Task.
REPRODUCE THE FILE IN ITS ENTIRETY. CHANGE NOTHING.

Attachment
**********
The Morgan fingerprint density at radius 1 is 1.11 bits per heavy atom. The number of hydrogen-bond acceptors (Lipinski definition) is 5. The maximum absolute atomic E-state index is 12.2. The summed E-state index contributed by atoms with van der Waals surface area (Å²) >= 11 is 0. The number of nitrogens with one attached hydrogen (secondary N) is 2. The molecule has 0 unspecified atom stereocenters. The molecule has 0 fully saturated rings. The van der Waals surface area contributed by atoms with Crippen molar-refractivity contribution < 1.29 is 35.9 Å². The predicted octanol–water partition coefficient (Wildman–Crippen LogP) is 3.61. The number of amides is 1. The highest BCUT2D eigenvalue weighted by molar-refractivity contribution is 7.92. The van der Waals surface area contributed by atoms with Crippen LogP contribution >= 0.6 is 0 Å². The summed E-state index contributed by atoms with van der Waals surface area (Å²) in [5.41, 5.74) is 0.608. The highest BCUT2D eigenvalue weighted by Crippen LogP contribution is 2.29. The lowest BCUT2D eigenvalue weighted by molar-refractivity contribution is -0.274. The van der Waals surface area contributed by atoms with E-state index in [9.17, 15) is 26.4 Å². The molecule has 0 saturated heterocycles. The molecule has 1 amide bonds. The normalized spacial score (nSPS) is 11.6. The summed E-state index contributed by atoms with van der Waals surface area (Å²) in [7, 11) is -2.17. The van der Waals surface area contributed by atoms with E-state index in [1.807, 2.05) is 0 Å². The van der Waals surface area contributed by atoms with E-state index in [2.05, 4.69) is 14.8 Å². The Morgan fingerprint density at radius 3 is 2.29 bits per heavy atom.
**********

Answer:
The Morgan fingerprint density at radius 1 is 1.11 bits per heavy atom. The number of hydrogen-bond acceptors (Lipinski definition) is 5. The maximum absolute atomic E-state index is 12.2. The summed E-state index contributed by atoms with van der Waals surface area (Å²) >= 11 is 0. The number of nitrogens with one attached hydrogen (secondary N) is 2. The molecule has 0 unspecified atom stereocenters. The molecule has 0 fully saturated rings. The van der Waals surface area contributed by atoms with Crippen molar-refractivity contribution < 1.29 is 35.9 Å². The predicted octanol–water partition coefficient (Wildman–Crippen LogP) is 3.61. The number of amides is 1. The highest BCUT2D eigenvalue weighted by molar-refractivity contribution is 7.92. The van der Waals surface area contributed by atoms with Crippen LogP contribution >= 0.6 is 0 Å². The summed E-state index contributed by atoms with van der Waals surface area (Å²) in [5.41, 5.74) is 0.608. The highest BCUT2D eigenvalue weighted by Crippen LogP contribution is 2.29. The lowest BCUT2D eigenvalue weighted by molar-refractivity contribution is -0.274. The van der Waals surface area contributed by atoms with E-state index in [9.17, 15) is 26.4 Å². The molecule has 0 saturated heterocycles. The molecule has 1 amide bonds. The normalized spacial score (nSPS) is 11.6. The summed E-state index contributed by atoms with van der Waals surface area (Å²) in [7, 11) is -2.17. The van der Waals surface area contributed by atoms with E-state index in [1.807, 2.05) is 0 Å². The van der Waals surface area contributed by atoms with E-state index in [2.05, 4.69) is 14.8 Å². The Morgan fingerprint density at radius 3 is 2.29 bits per heavy atom.